There's something kooky about Alienware. It's the kid at school who threw balled-up paper around during maths lessons, but then quietly snuck off to read up on relativity at lunch time. The Alienware brand says 'late-90s raver', but the Alienware components and price-tag say 'I'm deadly serious about my PC'.
Characterised by a distinctive alien-head logo, Alienware's quirky PC designs have always been a favourite of extreme gamers. The Area 51 laptop continues the company's tradition of amphetamine-ramped machines for the Half-Life-2-obsessed.
The Area 51 has a tasty bio-mechanical look to it. The chassis style isn't as extreme as HR Giger's designs for the Alien movies, but it does look like a prop from Half-Life 2. When the lid's closed and your Area 51 is in sleep mode, the eyes of the Alienware logo pulse threateningly. Far from cheesy, this is actually quite an endearing feature -- and probably enough to make a laptop thief think twice before snagging your interplanetary visitor. After all, if its eyes glow, what else might the creature be capable of?
If the Alienware Area 51 was a Bond girl, it'd be Portsy Galore. It's got four USB ports, two FireWire, every card slot you can imagine and a DVI-out for digital video. Promiscuous? It's everyone's PC -- there's even S-video and composite out.
Presumably because the screen is just so unashamedly massive, there are two catches to keep it shut. Beneath the keyboard there's an old-school LED display that lets you use the Area 51's CD drive as a stand-alone player without having to boot up the whole shebang. The drive runs on minimal power -- it's a great touch.
Alienware has taken advantage of the Area 51's size with a keyboard that spans most of the laptop's width. Unlike the famously porky Toshiba Qosmio G10, the Area 51 makes good use of the extra few centimetres that a jumbo screen like this affords. There's a numeric keypad that, while appealing to accountants, will mainly excite gamers who'll enjoy the degree of extra control this gives them. It's all the better to whip your game character around and quickly lop off a zombie's head.
There's some serious cooling-fan action on the base of the Area 51. Four independent fans keep this beast from turning apocalyptic -- there's a lot to be kept cool. The Area 51's high-performance graphics card and 3.8GHz processor run hot. Intel processors are not renowned for their low power consumption; in fact they make some of the toastiest CPUs on the market. When you're running a laptop processor at high speed, you need to do something with the generated heat, and Alienware has done an impressive job of working cooling into the case design.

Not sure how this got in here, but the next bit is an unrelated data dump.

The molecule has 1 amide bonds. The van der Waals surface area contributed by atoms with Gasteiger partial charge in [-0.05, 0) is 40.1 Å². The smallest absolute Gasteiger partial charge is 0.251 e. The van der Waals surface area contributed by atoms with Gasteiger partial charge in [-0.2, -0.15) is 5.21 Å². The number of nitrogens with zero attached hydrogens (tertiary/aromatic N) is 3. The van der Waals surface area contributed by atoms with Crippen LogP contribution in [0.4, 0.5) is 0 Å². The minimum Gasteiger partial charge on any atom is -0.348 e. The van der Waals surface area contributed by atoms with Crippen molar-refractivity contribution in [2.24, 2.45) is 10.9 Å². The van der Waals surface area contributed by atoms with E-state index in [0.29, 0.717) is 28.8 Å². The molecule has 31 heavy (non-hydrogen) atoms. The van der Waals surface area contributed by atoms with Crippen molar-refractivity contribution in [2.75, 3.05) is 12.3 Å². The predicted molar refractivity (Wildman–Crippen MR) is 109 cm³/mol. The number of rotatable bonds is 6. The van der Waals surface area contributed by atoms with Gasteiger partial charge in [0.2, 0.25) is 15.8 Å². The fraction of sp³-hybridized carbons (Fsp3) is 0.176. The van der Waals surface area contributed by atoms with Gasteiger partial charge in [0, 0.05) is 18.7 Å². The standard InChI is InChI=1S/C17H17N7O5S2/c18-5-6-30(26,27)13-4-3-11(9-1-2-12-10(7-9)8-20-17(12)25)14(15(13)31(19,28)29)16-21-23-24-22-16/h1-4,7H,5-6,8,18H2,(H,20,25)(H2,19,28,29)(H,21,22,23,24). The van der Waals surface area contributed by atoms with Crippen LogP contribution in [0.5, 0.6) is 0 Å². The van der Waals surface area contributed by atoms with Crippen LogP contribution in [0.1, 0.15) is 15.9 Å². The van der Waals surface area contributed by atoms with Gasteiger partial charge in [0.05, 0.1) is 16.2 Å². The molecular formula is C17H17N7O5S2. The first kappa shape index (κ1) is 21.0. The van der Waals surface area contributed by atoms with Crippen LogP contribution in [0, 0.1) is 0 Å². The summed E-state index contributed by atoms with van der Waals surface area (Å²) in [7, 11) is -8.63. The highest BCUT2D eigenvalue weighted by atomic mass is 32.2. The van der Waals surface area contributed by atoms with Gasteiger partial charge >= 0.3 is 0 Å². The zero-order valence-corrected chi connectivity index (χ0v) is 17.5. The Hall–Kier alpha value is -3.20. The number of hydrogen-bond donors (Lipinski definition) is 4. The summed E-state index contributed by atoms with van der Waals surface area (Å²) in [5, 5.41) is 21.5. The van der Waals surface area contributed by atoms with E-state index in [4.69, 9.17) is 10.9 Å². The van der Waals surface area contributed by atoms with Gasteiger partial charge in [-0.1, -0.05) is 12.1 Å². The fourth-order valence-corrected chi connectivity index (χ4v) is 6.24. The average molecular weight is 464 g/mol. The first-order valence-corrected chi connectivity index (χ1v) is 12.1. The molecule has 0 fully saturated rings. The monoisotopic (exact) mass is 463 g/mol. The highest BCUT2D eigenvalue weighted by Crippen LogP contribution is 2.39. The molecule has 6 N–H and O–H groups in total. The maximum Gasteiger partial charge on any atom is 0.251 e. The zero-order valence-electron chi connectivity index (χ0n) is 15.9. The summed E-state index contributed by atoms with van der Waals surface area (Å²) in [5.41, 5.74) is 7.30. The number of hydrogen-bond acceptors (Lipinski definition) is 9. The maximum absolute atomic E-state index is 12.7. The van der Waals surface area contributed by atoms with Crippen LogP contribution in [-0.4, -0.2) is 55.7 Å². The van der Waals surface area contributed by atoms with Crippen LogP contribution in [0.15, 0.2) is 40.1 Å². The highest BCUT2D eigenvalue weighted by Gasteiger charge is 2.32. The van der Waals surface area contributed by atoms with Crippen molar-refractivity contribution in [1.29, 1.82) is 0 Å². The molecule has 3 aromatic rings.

Although gorgeously bright and sharp, the Area 51's LCD suffers the same problems as the screens on several other laptops we've recently reviewed: it's distractingly reflective. If you're gaming in a dark environment, there won't be a problem, but in every other situation, you'll see a lot of yourself reflected back at you. Compared to the LCD screens we use on our desktop computers, the Area 51's LCD is unforgivably glary in an office environment. To get the best out of most games, you'll want to be in the dark anyway, but Alienware has made a mistake by not treating the screen with an anti-glare finish.
Two FireWire ports make the Area 51 a good choice for video graphics professionals, or anyone who needs to add some high-speed external storage. Although USB is getting faster, FireWire still shames it for raw performance. You're unlikely to run out of internal storage space for a while, though, as the Area 51 comes with a 120GB hard disk. We packed it with just about every great game currently available and still had space left over. There's also an optical writer, which is compatible with all formats of DVD and CD recordable media.
Our review model ran Windows XP Professional and was ready for action out of the box -- there's no need to set up users or fiddle with system preferences. Hitman: Contracts installed without a hitch and we were soon popping caps into asylum patients at some quite brutal resolutions and texture levels. Cranking all of Hitman's graphics preferences up to their limits had no noticeable effect on frame rates. Everything looked smooth and realistic, even when multiple enemies attacked.
The Area 51's sound system is nothing short of cinematic. Initially dubious about the ability of a laptop to pull off surround sound, we turned things right up during a game of Half-Life 2 to see what Alienware is capable of. During one shoot-out, the blood-curdling screams of the nearly-dead echoed from what seemed like somewhere behind us.
Whether it was simulating the screams of war casualties, the screams of hapless pedestrians, or the screams of zombies, the death-bellows of the injured were always chillingly realistic. Racing games also performed well: rumbling engines and the squeal of rubber in surround sound are enough to make you start sniffing the air for a trace of engine oil that isn't really there.
Although the Alienware looks great on paper, to be honest, the 3.8GHz Pentium 4 processor and GeForce 6800 graphics card are academic: when you're pumping lead into civilians at 1,680x1,050, there's no time to dwell on a spec sheet. If this really is alien technology, we take our hats off to the little green men and offer them a quick suckle on our brains -- if that's what gets them going.
Edited by Mary Lojkine
Additional editing by Nick Hide